The organized ABCDEF approach in ICU care ensures implementation of the key strategies needed for positive outcomes in ICU patients regardless of patient age. Delirium prevention and management strategies, have the potential to reduce medical complications, length of stay, and cost.
The importance of avoiding polypharmacy to prevent dangerous drug interactions and sideeffects cannot be overstated. Yet, review of medications in most ICUs reveals lists that are often much larger.
Prolonged bed rest has well-known adverse physiologic effects, including cardiovascular deconditioning and skeletal muscle atrophy, and prevents anabolic muscle rebuilding. In healthy volunteers, a mere 14 days of bed rest can produce a 1.7% decrease in lean body mass, with a 4.1% decrease in lean thigh mass. After 6 weeks of bed rest, 25% to 30% of quadriceps strength is lost. Critical illness and exposure to corticosteroids, only makes this worse. Hence, Early mobility should be encouraged
Because of the nature of critical illness and the modalities used to manage it, prolonged bed rest somes times is unavoidable-nonnegotiable for most part in the ICU. Physical rehabilitation, which has the potential to restore lost function, is traditionally not started until after ICU discharge. Bailey and colleagues evaluated the safety of early physical activity in 103 patients (mean age 62.5 years) with respiratory failure who required >4 days of mechanical ventilation. Remarkably, nearly 70% of survivors were able to ambulate >100 ft before ICU discharge. Since the ability to ambulate is often an important determinant of a patient’s ability to return to home, this finding is worth noting. Participation in activity was not limited by advanced age, or being on Ventilator. Adverse events were infrequent, easily addressed.
Family satisfaction is an important measure of the quality of ICU care. Yet, attention to objective measurement and improvement of family satisfaction is a relatively recent phenomena in the ICU. Physician–family communication is possibly the most important factor driving family satisfaction. Other factors that may improve family satisfaction include allowing family members more time to speak during conferences, avoiding contradictions in provided clinical information, helping resolve conflicts among family members, and implementing flexible visitation policies.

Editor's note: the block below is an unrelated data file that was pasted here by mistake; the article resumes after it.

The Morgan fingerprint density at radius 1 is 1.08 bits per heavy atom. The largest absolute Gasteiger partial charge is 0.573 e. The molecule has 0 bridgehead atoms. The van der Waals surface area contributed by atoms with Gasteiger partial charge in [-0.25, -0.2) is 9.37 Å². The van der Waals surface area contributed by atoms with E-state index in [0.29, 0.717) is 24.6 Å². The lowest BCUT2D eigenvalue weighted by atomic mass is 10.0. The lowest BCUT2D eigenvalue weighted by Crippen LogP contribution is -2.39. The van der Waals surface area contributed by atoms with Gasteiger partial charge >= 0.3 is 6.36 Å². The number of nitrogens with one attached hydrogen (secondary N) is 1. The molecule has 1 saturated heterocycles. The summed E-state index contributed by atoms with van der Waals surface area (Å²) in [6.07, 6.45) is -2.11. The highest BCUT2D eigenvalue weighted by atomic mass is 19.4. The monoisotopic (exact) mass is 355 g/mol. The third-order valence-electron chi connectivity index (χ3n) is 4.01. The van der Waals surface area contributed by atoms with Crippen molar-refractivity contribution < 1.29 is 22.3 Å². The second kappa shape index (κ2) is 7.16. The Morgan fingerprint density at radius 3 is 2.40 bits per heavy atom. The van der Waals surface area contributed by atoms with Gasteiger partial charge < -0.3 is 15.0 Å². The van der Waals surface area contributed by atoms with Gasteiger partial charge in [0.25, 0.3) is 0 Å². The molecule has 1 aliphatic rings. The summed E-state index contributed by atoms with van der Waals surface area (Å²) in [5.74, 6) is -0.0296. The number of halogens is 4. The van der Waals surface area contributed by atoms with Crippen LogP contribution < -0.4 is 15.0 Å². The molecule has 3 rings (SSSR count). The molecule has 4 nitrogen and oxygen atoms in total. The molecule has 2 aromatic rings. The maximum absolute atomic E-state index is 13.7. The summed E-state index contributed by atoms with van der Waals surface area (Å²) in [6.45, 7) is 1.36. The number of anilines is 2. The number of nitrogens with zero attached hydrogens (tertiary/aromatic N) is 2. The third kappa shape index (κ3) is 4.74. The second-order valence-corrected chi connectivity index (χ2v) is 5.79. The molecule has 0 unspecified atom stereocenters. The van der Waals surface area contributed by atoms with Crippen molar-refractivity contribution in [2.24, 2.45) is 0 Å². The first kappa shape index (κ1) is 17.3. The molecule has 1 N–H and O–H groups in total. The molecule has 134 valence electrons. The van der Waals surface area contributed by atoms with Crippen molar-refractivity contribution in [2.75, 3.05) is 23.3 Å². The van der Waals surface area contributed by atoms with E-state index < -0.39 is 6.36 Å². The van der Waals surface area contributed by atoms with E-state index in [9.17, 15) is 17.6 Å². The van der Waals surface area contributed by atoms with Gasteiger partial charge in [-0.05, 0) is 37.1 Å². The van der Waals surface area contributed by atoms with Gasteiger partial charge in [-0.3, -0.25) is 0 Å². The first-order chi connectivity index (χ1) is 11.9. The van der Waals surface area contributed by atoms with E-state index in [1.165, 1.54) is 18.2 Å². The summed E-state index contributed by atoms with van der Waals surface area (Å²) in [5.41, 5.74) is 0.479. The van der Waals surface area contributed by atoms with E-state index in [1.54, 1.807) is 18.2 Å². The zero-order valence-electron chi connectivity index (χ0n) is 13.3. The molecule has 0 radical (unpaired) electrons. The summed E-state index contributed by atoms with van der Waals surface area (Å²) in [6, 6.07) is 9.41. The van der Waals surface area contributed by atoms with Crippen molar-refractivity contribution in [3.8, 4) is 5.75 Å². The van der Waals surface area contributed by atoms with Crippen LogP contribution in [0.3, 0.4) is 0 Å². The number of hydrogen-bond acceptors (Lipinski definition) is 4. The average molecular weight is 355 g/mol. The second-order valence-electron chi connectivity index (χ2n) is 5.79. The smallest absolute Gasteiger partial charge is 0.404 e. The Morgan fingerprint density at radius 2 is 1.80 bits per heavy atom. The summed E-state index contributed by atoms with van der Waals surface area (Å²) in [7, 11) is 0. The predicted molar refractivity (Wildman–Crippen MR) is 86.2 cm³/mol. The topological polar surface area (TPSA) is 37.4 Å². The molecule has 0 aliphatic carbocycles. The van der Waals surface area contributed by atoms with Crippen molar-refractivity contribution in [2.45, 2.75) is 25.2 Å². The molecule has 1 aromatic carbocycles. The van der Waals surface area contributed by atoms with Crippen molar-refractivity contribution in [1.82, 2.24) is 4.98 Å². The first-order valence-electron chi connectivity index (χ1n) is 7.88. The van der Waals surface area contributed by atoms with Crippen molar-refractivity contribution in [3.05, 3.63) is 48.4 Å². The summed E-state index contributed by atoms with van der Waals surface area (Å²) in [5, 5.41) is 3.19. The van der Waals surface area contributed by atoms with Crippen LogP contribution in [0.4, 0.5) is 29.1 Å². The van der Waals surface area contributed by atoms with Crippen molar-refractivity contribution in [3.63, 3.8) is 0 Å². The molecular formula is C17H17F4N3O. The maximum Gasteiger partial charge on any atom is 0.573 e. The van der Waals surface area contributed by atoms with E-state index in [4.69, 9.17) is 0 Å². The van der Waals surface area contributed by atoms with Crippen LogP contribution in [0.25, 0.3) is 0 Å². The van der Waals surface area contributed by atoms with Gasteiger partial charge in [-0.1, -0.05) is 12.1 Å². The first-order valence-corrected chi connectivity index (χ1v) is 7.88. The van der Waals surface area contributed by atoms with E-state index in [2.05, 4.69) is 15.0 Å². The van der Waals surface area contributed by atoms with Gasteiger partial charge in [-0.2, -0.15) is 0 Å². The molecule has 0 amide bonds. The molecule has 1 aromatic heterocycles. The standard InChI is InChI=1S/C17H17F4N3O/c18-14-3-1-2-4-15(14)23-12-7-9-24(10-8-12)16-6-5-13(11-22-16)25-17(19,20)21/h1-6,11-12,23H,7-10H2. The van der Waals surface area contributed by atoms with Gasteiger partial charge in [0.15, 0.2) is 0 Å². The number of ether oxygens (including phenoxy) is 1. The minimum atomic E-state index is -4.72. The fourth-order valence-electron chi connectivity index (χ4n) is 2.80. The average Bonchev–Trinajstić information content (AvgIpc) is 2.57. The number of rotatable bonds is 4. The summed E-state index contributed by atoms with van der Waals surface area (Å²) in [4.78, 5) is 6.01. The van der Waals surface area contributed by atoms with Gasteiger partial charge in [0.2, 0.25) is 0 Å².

Having a loved one in the ICU is an immensely stressful. Effective communication between caregivers and families and having support from caregivers throughout the decision-making process is important to family members. Such communication and support are sometimes inadequate due to the many competing priorities in a busy ICU. Lautrette and colleagues evaluated the effect of a proactive communication strategy in family members of 126 patients dying in 22 ICUs in France. The intervention consisted of an end-of-life family conference conducted according to specific guidelines and that concluded with the provision of a brochure on bereavement. In the control group, interactions between the family and the ICU staff, including the end-of-life conference, occurred according to the usual practice at each center. It was noted that those in the intervention group had longer conferences and more time for family members to talk. Furthermore, intervention family members had decreased symptoms of anxiety, depression, and PTSD 90 days after the patient’s death, suggesting that the intervention may lessen the burden of bereavement.
ICU follow-up clinics have been proposed as a means of identifying and addressing the myriad of potential late sequelae that elderly ICU survivors may face. While still uncommon in the United States, as many as 30% of ICUs providing care to high-level ICU patients in the United Kingdom offered outpatient follow-up their patients in 2006 as shown by Griffiths and colleagues. ICU follow-up clinics can be nurse or doctor-led and are commonly run on multidisciplinary lines, with patients potentially benefiting from inputs that include physical therapy, dietetics, urology, ear, nose, and throat (ENT), psychology, and psychiatry. Where extended ICU follow-up exists, patients report great satisfaction with the service.